Author Topic: MA Ballot Question 1  (Read 261 times)

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MA Ballot Question 1
« on: October 16, 2018, 12:37:19 PM »

Offline ebrick0340

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Hi guys. Frequent reader, occasional poster. First off, thanks to all who have created this new forum. It's amazing how similar it is to the old board and I'm so glad it was able to be replicated. I would have really missed it if it went away.

Anyway - in addition to some great Celtics talk, I know there are always a lot of spirited political discussions here and I find it entertaining to read everyone's views. That's what led me to post this topic.

I was wondering what those here think of MA ballot question 1, which would impose a government-mandated ratio for the amount of patients a nurse could care for. As someone who is almost always on the more liberal side of things, I find this question to be one example of where I'm firmly in the camp of not giving the government more control.

Having someone close who works in health care, I have been told this mandate, should it pass, could financially cripple an already fragile health care system. I saw an article recently that said this would cost roughly $1 billion annually, forcing many hospitals to reduce services, incur layoffs or even close outright.

If some or all of the is true, how could something like this even make its way onto the ballot, let alone pass? Just curious to get everyone's thoughts.

Re: MA Ballot Question 1
« Reply #1 on: October 16, 2018, 12:55:29 PM »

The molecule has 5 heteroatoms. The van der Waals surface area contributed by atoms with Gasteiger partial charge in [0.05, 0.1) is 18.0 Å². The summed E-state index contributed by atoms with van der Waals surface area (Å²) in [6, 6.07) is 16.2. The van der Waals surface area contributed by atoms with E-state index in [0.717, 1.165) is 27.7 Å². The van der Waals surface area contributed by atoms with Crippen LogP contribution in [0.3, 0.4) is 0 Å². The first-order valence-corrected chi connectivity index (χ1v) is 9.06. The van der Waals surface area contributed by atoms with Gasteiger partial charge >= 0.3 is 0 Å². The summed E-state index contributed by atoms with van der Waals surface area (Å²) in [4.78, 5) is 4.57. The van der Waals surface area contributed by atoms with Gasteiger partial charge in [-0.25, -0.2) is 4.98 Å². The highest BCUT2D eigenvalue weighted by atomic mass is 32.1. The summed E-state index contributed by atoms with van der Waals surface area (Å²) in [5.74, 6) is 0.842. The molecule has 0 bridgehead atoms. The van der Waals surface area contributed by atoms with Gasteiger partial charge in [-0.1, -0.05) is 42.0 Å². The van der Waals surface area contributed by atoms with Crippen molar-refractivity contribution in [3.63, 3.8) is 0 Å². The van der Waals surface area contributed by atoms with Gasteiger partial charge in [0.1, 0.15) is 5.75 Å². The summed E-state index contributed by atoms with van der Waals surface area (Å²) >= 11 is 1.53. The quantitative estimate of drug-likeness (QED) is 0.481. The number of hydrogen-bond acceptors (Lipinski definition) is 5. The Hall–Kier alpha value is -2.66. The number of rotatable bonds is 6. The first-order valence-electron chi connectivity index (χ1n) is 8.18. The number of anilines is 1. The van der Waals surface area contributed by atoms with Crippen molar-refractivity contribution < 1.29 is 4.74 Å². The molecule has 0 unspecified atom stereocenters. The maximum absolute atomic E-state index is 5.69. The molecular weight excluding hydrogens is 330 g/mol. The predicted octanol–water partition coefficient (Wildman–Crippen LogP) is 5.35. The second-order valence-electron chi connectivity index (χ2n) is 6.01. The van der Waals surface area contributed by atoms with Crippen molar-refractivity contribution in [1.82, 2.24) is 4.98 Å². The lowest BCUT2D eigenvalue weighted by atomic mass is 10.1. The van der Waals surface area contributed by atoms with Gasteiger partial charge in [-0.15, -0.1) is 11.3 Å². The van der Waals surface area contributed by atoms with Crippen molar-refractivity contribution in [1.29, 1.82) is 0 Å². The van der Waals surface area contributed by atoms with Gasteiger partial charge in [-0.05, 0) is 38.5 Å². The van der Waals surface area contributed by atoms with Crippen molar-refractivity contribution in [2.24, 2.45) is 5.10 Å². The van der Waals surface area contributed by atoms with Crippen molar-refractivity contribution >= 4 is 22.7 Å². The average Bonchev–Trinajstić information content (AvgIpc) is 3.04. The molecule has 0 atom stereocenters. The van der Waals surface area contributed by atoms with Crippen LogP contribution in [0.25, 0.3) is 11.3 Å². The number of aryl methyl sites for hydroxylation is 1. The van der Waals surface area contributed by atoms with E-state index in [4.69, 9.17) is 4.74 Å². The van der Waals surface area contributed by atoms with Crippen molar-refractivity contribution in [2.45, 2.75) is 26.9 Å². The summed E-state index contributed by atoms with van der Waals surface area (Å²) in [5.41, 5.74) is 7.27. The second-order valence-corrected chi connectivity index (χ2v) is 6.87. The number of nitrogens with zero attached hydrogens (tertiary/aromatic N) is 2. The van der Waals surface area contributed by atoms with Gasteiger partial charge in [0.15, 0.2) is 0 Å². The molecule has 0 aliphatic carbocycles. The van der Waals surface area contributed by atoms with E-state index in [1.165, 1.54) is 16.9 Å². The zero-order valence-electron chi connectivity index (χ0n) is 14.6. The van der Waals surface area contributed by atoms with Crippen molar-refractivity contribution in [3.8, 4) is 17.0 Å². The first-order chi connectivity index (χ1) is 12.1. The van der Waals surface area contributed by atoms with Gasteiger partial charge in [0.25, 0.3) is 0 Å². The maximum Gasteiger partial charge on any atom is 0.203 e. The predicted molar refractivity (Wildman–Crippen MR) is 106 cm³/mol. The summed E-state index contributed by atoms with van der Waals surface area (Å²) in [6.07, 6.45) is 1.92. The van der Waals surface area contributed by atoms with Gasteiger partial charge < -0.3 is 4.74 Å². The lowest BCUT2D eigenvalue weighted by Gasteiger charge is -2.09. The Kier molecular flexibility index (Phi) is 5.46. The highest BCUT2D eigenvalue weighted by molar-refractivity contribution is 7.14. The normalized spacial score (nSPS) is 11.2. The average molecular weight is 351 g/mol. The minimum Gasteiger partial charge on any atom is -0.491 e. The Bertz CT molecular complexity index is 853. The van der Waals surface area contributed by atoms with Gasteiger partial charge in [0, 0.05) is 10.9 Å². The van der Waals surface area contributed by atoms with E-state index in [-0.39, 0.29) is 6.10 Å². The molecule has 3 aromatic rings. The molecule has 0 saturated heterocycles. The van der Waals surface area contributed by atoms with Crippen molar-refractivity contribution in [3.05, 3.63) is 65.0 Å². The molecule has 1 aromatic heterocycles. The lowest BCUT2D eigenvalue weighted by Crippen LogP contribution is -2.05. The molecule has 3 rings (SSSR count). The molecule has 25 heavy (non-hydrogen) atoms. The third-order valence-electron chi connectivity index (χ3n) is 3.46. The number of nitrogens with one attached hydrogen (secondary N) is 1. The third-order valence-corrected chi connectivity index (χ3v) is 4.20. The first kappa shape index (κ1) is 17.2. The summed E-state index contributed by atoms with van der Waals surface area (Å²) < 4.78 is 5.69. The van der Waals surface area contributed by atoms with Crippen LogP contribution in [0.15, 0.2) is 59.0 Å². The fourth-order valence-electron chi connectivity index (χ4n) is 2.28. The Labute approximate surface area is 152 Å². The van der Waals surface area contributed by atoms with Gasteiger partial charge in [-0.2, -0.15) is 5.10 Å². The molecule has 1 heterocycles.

Offline slamtheking

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it'll financially cripple any healthcare institution that utilizes nurses as well as having that cost shuttled onto insurers and thus, members paying premiums to those insurers as well as state taxpayers funding Medicaid.  There's a nursing shortage in Mass as it is which will force nursing pay through the roof as the bigger institutions poach nurses from smaller, lower-paying employers.  This leaves those entities to either recruit nurses from out of state or higher more nursing students fresh out of school with no experience or lower their standards for who they hire for nursing.

there's no one-size-fits-all figure for nurse-to-patient ratios.  Some places could certainly use more.  My in-laws were both in the hospital and in longterm Skilled Nursing homes in the past year.  The hospital had what seemed to be a reasonable number of nurses who I witnessed spending a lot of time at their station shooting the breeze while the SNF had 1-2 nurses covering 12-15 patients (or more) and it was not sufficient. 
Personally speaking, when I've been hospitalized recently post-surgery the hospital had what seemed like more than enough nurses that weren't exactly overworked.  many were six-degrees of useless based on my personal interaction with them. 
I do have 2 aunts that are nurses so I have heard some commentary on this and the core insight is that this is a push for:
-dramatically improving the pay level of nurses
-dramatically improving job security (either with the current employer or a better opportunity elsewhere)
-addressing some provider entities that do try to scrape by with insufficient staffing but this does not seem to be a proliferating issue at this time.


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